Despite enjoying the nation’s highest level of home ownership and lowest level of seasonally adjusted unemployment, 53 percent of New Hampshirites disapprove of Donald Trump’s job performance. In an article for the Associated Press, Hunter Woodall talks to a random sampling of people on the street and hears some of the concerns people have about the president.
One is an Obama/Trump voter.
When Chad Johansen voted for Donald Trump in 2016, he hoped he was picking someone who could help small-business owners compete with bigger companies. But that hasn’t happened, and now the 26-year-old owner of NH iPhone Repair feels what he calls “Trumpgret.”
The Republican president has done little to address health care issues for a small employer, he said, and the Manchester man remains on edge about how Trump’s tariffs could affect his business, which employs fewer than 10 people. Beyond that, he said, unrelenting news about bigotry and racism in the Trump administration is “a turnoff.”
“The president’s supposed to be the face of the United States of America,” said Johansen, who voted for Democrat Barack Obama in 2012. “And supposed to make everyone be proud to be an American and stand up for everyone who is an American. And I don’t feel that President Trump’s doing that. I feel like it’s chaos.”
I’ve been unrelenting over the last four years in talking about how Democrats are not doing enough to address market consolidation and monopoly power. This is why they didn’t win Mr. Johansen’s vote in 2016. Now Johansen can choose someone like Elizabeth Warren who is laser-focused on the issue, but he’s not leaving Trump because he’s excited about the alternatives. He’s just turned off by Trump’s racism, thinks his economic policies are chaotic, and is ready to punish him for failing to keep his health care promises.
Then there’s the Romney/Trump voter:
Gino Brogna, a 57-year-old chef manager, described himself as a Republican “by nature,” though he isn’t “solely stuck to it.” He didn’t like Democrat Hillary Clinton and recalls feeling as though his 2016 vote for Trump was “something that was necessary.”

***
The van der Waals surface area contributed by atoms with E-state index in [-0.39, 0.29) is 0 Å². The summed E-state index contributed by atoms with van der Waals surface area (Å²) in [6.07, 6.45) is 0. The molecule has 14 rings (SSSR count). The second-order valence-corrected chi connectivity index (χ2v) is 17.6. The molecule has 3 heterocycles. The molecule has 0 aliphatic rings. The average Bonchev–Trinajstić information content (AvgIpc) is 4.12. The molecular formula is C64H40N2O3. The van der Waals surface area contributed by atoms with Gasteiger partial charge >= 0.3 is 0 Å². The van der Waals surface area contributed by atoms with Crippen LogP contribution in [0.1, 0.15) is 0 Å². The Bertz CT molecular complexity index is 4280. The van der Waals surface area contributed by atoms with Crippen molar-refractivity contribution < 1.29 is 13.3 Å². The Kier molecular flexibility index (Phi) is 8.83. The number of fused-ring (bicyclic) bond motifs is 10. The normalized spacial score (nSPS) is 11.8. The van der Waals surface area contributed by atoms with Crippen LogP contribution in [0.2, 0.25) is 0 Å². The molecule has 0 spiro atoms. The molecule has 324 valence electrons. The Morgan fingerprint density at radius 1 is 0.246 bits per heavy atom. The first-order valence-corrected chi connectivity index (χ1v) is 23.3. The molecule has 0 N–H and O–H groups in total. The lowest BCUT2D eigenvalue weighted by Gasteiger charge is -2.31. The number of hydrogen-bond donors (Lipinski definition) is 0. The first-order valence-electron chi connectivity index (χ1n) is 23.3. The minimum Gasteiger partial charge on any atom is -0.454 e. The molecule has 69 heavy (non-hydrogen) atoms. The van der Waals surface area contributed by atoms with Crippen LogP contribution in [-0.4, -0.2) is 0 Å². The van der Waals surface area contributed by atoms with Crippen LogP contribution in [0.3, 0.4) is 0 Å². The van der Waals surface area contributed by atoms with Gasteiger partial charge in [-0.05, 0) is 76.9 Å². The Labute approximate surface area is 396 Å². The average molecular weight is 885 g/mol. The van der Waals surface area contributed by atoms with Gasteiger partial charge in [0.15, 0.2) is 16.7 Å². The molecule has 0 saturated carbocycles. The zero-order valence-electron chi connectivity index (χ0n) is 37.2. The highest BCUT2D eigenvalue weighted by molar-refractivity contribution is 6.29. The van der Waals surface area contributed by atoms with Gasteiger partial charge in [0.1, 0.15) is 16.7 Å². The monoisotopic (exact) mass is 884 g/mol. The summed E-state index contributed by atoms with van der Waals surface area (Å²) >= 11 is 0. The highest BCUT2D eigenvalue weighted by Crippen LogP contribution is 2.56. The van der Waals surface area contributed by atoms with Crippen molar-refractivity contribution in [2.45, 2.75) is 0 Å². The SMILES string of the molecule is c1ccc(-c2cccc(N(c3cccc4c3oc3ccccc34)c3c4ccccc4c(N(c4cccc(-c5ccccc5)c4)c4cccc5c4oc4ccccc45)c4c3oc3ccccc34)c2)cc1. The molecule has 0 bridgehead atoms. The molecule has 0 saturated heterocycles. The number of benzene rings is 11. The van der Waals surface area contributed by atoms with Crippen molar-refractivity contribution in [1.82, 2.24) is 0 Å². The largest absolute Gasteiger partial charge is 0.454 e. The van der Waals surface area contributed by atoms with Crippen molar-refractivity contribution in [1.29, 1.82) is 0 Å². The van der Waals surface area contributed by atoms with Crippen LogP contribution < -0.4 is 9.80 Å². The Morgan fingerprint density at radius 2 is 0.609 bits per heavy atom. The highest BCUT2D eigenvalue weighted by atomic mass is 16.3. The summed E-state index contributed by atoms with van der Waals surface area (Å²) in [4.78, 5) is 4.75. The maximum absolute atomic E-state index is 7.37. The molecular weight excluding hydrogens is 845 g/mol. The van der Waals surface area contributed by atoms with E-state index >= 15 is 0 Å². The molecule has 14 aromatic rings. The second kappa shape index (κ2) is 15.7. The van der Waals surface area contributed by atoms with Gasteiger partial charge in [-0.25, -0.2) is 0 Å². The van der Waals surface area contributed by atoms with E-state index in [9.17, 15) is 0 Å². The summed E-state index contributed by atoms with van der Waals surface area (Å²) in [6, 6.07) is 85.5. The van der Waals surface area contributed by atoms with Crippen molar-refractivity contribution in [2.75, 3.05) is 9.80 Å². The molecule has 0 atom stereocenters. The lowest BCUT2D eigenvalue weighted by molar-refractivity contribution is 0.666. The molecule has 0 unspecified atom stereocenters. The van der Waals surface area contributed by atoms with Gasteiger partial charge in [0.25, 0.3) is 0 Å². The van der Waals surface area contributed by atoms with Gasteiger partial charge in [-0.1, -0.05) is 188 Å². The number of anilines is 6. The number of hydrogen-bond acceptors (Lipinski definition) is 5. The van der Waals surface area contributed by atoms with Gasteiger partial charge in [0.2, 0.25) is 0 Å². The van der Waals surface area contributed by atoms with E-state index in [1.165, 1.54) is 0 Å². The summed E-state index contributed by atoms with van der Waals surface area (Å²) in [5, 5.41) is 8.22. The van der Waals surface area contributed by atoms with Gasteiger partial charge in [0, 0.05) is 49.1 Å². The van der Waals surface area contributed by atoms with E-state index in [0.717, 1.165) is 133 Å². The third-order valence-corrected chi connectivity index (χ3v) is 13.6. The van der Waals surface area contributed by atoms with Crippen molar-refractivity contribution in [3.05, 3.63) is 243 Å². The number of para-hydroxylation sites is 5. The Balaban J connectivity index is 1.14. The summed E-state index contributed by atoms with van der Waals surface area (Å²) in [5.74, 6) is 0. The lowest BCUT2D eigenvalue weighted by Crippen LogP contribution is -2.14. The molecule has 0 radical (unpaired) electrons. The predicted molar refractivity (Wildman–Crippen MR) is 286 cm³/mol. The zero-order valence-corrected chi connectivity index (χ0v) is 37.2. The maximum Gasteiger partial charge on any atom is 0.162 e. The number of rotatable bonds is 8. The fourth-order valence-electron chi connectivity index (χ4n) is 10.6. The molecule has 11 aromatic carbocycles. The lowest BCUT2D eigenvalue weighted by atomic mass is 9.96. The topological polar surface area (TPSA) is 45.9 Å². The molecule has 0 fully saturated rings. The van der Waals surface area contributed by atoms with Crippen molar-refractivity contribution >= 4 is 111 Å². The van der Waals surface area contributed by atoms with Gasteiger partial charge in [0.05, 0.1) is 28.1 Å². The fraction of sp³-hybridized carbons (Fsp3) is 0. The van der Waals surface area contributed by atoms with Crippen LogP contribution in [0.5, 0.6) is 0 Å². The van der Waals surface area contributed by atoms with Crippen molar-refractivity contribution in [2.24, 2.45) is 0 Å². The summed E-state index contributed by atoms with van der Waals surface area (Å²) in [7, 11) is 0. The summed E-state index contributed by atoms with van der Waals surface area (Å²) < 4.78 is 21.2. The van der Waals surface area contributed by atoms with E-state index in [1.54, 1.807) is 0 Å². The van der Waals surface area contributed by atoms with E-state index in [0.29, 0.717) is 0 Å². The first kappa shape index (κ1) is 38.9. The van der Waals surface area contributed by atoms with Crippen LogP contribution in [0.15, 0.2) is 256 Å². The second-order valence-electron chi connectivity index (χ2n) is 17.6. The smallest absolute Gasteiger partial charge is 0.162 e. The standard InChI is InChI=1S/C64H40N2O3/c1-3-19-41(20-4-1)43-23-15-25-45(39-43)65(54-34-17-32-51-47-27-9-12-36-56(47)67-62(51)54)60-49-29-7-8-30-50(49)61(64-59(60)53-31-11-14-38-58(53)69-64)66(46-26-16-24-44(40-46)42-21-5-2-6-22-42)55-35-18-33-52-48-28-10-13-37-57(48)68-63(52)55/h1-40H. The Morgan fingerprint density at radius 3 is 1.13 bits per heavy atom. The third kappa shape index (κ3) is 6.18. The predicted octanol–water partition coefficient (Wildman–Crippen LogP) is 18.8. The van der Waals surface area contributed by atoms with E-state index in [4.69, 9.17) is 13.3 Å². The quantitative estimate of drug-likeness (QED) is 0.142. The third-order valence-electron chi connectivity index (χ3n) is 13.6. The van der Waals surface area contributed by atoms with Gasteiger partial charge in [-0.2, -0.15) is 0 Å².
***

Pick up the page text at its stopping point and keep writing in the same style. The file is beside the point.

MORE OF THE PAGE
It doesn’t feel necessary for him again.
“I don’t think that he’s true to his word on a lot of things,” Brogna said of Trump. “I wouldn’t vote for him again. That’s not going to happen.”
Here, the only expressed regret is that Trump is too dishonest. It’d be interesting to learn which lies are most concerning to Mr. Brogna, but the cumulative effect has been sufficient for him to not vote for Trump again.
There’s a narrative on the left that Trump voters are unreachable, deplorable racists who showed through their 2016 support for the man that they have no moral standards. Polls showing the president retaining the support of 90 precent or more of Republicans tend to confirm this opinion. But the truth is that Trump got votes for many different reasons, including from many traditional Democrats who were frustrated about the economy and from Republicans who opted for him only because they had spent a lifetime marinating in anti-Clinton storylines. Trump has taken these voters for granted, and it’s likely to cost him.
The Democratic candidates can help this process along by developing themes that probe the weaknesses Trump has created for himself, but he’s done an excellent job of giving away votes all on his own.
He may be able to bring some new deplorable voters out of the woodwork by sticking to racist “pro-white” themes, and it’s possible that he can consolidate and expand on the “community support” I’ve often described as the driving force behind his huge rural numbers in 2016. Basically, at a certain point, it can be so socially uncomfortable to openly support a Democrat that the numbers tip dramatically in the Republican’s favor. Something similar can happen in our nation’s cities that drives up the numbers for the Democratic candidate. This is how Trump can potentially be reelected using a white ethnic approach.
But his chances of success are badly diminished if he’s not actually holding onto 90 percent of his 2016 voters, and I am certain he will fall far below that number. He has lost the support of soft Democrats and even lifelong Republicans, and it’s not going to be easy to win them back. I think his best chance at this point is that the Democratic nominee will follow suit and do things that alienate some of Clinton’s votes. And the only place that can really happen is in the suburbs. New Hampshire is effectively a suburb of Boston, so it’s a good laboratory for watching for this effect.